Climbers Missing on Everest After Ice Collapse in “Death Zone”

Climbers Missing on Everest After Ice Collapse in "Death Zone"
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Two climbers are pre­sumed dead after a dead­ly ice fall near the sum­mit of Mount Ever­est. The inci­dent, which occurred in the moun­tain’s “death zone,” has reignit­ed con­cerns about the extreme risks faced by those attempt­ing to scale the world’s high­est peak.

British climber Daniel Pater­son, 39, and his Nepali guide Pas Ten­ji Sher­pa, 23, were part of a 15-per­son expe­di­tion that reached the 29,032-foot sum­mit on Tuesday. 

Dis­as­ter struck as they descend­ed near the Hillary Step, where a cor­nice — an over­hang­ing chunk of hard­ened snow — col­lapsed, sweep­ing them down the mountainside.

Search efforts have been unsuc­cess­ful, and the climbers are pre­sumed dead. The “death zone,” noto­ri­ous for its low oxy­gen lev­els and thin air, pos­es a sig­nif­i­cant threat to climbers’ survival.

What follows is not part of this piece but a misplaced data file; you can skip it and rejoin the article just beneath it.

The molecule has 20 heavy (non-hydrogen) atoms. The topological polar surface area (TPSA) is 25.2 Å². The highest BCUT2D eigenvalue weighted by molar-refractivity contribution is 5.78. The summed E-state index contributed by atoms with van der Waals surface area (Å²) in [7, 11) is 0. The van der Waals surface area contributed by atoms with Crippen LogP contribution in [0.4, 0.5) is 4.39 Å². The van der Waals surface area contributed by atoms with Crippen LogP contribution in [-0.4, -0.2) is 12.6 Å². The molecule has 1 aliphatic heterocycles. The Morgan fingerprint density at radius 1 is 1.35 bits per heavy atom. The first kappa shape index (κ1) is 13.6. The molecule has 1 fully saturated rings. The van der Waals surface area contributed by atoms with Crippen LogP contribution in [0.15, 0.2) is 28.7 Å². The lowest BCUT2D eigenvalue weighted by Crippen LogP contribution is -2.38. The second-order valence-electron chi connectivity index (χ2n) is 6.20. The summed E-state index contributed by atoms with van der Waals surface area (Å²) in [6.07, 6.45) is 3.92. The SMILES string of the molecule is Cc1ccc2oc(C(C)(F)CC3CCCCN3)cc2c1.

Sher­pa, a high­ly respect­ed guide with 8K Expe­di­tions, had pre­vi­ous­ly sum­mit­ed Ever­est twice and con­quered oth­er major peaks. Pater­son, a co-own­er of a Cross­Fit gym, was an expe­ri­enced climber who had suc­cess­ful­ly scaled Island Peak and Ama Dablam.

This tragedy comes along­side the dis­ap­pear­ance of Kenyan climber Joshua Cheruiy­ot Kirui, 40, and his guide Nawang Sher­pa, 44. Kirui was found deceased, while Sher­pa remains missing.

Over­crowd­ing and cli­mate change are believed to be con­tribut­ing fac­tors to the ris­ing num­ber of Ever­est fatalities. 

As Ever­est con­tin­ues to test even the most sea­soned climbers, this lat­est inci­dent serves as a stark reminder of the inher­ent dan­gers and poten­tial con­se­quences of pur­su­ing this ulti­mate moun­taineer­ing challenge.

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